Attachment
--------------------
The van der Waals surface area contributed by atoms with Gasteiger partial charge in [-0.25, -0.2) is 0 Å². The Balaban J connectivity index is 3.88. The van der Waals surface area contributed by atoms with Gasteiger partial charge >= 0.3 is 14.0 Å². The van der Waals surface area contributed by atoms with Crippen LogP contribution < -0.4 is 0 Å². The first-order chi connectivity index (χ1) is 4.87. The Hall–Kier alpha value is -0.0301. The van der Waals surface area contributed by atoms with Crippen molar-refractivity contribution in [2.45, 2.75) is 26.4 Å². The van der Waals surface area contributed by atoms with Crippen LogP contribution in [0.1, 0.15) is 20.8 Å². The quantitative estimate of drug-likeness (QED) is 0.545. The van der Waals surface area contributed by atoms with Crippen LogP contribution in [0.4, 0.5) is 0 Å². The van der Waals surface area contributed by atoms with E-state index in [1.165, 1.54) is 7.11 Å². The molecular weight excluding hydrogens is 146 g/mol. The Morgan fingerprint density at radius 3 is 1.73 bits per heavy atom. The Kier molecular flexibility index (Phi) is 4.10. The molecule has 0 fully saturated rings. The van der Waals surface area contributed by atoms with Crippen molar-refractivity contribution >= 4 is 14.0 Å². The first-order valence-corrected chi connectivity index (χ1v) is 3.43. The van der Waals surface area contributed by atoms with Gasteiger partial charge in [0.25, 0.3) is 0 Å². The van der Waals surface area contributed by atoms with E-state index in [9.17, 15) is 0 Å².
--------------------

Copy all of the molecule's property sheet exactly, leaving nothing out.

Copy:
The van der Waals surface area contributed by atoms with Gasteiger partial charge in [-0.25, -0.2) is 0 Å². The Balaban J connectivity index is 3.88. The van der Waals surface area contributed by atoms with Gasteiger partial charge >= 0.3 is 14.0 Å². The van der Waals surface area contributed by atoms with Crippen LogP contribution < -0.4 is 0 Å². The first-order chi connectivity index (χ1) is 4.87. The Hall–Kier alpha value is -0.0301. The van der Waals surface area contributed by atoms with Crippen molar-refractivity contribution in [2.45, 2.75) is 26.4 Å². The van der Waals surface area contributed by atoms with Crippen LogP contribution in [0.1, 0.15) is 20.8 Å². The quantitative estimate of drug-likeness (QED) is 0.545. The van der Waals surface area contributed by atoms with Crippen LogP contribution in [0.4, 0.5) is 0 Å². The van der Waals surface area contributed by atoms with E-state index in [1.165, 1.54) is 7.11 Å². The molecular weight excluding hydrogens is 146 g/mol. The Morgan fingerprint density at radius 3 is 1.73 bits per heavy atom. The Kier molecular flexibility index (Phi) is 4.10. The molecule has 0 fully saturated rings. The van der Waals surface area contributed by atoms with Crippen molar-refractivity contribution >= 4 is 14.0 Å². The first-order valence-corrected chi connectivity index (χ1v) is 3.43. The van der Waals surface area contributed by atoms with Gasteiger partial charge in [0.25, 0.3) is 0 Å². The van der Waals surface area contributed by atoms with E-state index in [9.17, 15) is 0 Å².